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Everything posted by C0D

  1. koshirae is not made by him "Iimura Kasyo: He was born at Meiji 34, November 3rd. After that he studied under the Honami Ko-son and also a son of the Miyata Kiyonobu for making Koshirae and fittings. He got the Yusyu syo prize, Ministry of Edocation prize, The best honor president prize at the war time. He also published Tken Yoran, Shinto taikan and also Shinshinto taikan. He made many Koshirae but in case of high ranking Koshirae, he put the name on the Koshirae like this item. The Koshirae is the top ranking sold gold Koshirae and it is well matched for Gassan Sadakatsu."
  2. Signature says 藤原宗長 Fujiwara Munenaga, several smiths with that name, without seeing more of blade hard to tell more
  3. Interesting variation, looks almost it has some ko-Umetada influence
  4. The kiri mon is the mon of the Toyotomi clan, now used as the emblem of the Japanese Government.
  5. I think is safe to say late Muromachi/Momoyama. I have one which probably comes from same school or even author.
  6. Welcome, me and Francesco were in your shop few weeks ago and had a great time with Karita Naoji san and his wife. Manuel
  7. EMURA (江村), Shōwa (昭和, 1926-1989), Okayama – “Chōunsai Emura saku” (長運斎江村作), “Emura saku” (江村作), “Bishū Chōunsai Emura saku” (備州長運斎江村作), “Doshū Chōunsai Emura saku” (土州長運斎江村作). Emura came originally from Kōchi (高知) what was the former Tosa province and was from aroud 1940 onwards the head of a prison in Okayama (岡山). He returned to Kōchi in 1943. His gō was Chōunsai (長運斎). In the prison, he operated a forge and a kind of swordmaking school that trained several students. These students in turn worked from time to time as daisaku-daimei for him. It is said that he was a self-taught swordsmith and we know reports that mention that his blades were polished by prisoners. He signed the left radical (氵) of the character for E (江) as curve like ( and the character for mura often like the hiragana syllable o (お). Emura died in 1960.
  8. Thank you very much Steve! Quite interesting i never heard of a fuigo company before, i always thought this kind of things would be artigianal made, you never stop learning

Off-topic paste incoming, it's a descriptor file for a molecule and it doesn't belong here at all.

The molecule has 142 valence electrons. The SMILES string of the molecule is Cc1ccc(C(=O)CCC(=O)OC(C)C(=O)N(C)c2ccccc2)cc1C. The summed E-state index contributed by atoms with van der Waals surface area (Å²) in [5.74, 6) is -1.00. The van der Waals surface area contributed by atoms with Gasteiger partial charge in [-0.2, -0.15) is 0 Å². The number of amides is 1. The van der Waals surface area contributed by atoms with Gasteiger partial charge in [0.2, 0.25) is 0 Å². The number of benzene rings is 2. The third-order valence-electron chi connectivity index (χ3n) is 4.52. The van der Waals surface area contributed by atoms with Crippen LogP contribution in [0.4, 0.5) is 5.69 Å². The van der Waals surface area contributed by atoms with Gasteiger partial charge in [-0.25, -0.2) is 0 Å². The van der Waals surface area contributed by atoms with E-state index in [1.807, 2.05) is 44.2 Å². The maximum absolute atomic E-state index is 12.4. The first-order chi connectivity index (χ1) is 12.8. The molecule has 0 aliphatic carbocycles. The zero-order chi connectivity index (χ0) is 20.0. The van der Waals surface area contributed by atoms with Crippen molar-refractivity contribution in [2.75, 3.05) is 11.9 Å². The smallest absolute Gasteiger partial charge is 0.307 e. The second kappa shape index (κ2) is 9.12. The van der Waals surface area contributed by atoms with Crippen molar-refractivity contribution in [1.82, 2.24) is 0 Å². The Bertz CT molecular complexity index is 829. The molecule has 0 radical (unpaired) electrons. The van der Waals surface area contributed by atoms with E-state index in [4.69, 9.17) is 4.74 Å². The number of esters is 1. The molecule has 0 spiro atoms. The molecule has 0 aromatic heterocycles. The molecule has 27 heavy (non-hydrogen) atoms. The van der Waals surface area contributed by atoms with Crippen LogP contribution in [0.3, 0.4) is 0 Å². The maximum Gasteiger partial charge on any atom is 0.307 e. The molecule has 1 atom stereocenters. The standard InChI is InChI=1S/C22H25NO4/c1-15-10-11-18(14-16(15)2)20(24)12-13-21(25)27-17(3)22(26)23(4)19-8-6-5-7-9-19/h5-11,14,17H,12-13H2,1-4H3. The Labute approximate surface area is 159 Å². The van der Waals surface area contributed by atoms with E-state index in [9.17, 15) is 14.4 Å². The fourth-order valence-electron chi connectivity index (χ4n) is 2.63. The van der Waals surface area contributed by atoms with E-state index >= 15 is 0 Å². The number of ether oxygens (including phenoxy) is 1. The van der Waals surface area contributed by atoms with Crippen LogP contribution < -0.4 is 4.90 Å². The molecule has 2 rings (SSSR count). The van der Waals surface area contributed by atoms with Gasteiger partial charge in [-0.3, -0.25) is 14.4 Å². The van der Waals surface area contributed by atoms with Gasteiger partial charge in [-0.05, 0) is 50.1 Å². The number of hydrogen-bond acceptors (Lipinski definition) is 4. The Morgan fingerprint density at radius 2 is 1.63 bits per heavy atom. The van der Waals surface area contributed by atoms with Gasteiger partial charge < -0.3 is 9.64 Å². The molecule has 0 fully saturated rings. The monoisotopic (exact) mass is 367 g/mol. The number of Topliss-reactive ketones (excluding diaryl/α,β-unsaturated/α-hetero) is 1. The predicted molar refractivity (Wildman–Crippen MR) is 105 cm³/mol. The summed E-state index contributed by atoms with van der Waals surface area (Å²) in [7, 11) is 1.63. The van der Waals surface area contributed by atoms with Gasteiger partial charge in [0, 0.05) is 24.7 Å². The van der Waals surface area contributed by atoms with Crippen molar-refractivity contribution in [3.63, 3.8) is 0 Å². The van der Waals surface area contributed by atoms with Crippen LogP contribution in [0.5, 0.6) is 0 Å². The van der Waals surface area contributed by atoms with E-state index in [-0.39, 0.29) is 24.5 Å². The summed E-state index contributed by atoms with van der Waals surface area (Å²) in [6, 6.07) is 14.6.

9. During my last trip to Japan i bought at a flea market a small fuigo, dated Taisho era. It has other writings and stamps but i'm having trouble translating them, so if someone can help me maybe i can also figure out who was using this before.
  10. The signature seems TERUHIDE (輝秀) not NOBUHIDE to me
  11. SOLD pending hand delivery
  12. I will be in Tokyo from april 25th to april 30th, sure will be good to meet up (even in the case the tsuba will be sold before that )
  13. Thank you Chris, indeed is really nice example of that motif, i sell it just cause i need some extra money for my trip to Japan, but if it stays unsold i will be happy to keep it
  14. Akasaka iron tsuba, sukashi plate depicting a bell cricket on a fern frond. High skilled sukashi on beautiful iron, comes with Sato Kanzan hakogaki attributing it to Akasaka Tadatoki. I found a pretty identical one published on "Tsuba 100 shi Kougei zuan by Yoshikuni Okuma" and another with NBTHK certificate to Akasaka. PLEASE NOTE THAT THE CERTIFICATE IS NOT OF THIS TSUBA AND OF COURSE NOT INCLUDED Hakogaki: 赤坂 鈴蟲透 鐔 Akasaka Bell cricket sukashi tsuba 丸形鉄地透彫 無銘赤坂忠時 昭和己酉年初冬 寒山誌 Maru gata, iron, sukashi bori Mumei Akasasa Tadatoki Beginning of winter 1969 Written by Kanzan Dimensions: 70.5x68.3 mm Thickness:5.5 mm Price 600€ plus Paypal fees and shipping
  15. Seems to me 左近将監藤原盛綱作 Sakon shogen Fujiwara Moritsuna saku
  16. Masa...or "sho" since Shoami is written 正阿弥
  17. No problem, i will also send you a pdf, is all in Japanese, but i think that can help you
  18. I think you should ask Markus Sesko, that part is took from his book, here's the english version: "Myōshin´s first name was „Hikoichi“ (彦一 or 彦市). The sword publication „Shintō-bengi“ (新刀弁疑) lists Myōshin as the son of Myōju with the first name „Hikojirō“ (彦次郎), which was the hereditary first name of the Umetada family" there's actually a Umetada Yoshinobu (from Sesko's swordsmiths list): YOSHINOBU (吉信), 1st gen., Kan´ei (寛永, 1624-1644), Yamashiro – “Yamashiro no Kuni-jū Umetada Yoshinobu” (山城国住埋忠吉信), “Yamato no Daijō Yoshinobu” (大和大掾吉信), real name Umetada Hikobei (埋忠彦兵衛), he is also listed with the first name Hikoichi (彦市), he was the second son of Umetada Shigeyoshi (重義) and it is said that he studied under Umetada Myōju (埋忠明寿), he was first and foremost an excellent horimono artist and rarely forged own blades, the jigane is a dense ko-itame with ji-nie, the hamon is a gunome mixed with midare in ko-nie-deki with much nie and a wide nioiguchi, jō-saku
  19. I just bought a tsuba that might give some fuel to the topic, it appears a copper based alloy (bronze maybe?) tsuba that shows evident signes of casting inside the petals sukashi, but inside the nakago and kozuka ana is smooth as being cut. Thickness is quite thin, 3mm, and overall dimension is around 60mm In my opinion is a genuine Muromachi piece.
  20. For sure is a bell cricket, a description i found in Japanese say is a wave, but it could well be a fern frond
  21. Thanks, i'm really pleased with this tsuba too, great workmanship here. There's one pretty identical published on "Tsuba 100 shi Kougei zuan by Yoshikuni Okuma"
  22. Thank you Steve, much appreciated. So should be winter of 1969? As reward i post some pictures of the tsuba
  23. I figured out Akasaka, bell cricket sukashi tsuba Round shape iron.... Mumei Akasaka Tada..... Showa.... Signature of Sato Kanzan
  24. I wish someone could help me to translate this hakogaki, i figured out most but still not all. Thanks to anyone will help ​
  25. at the end i bought the one Stephen suggested
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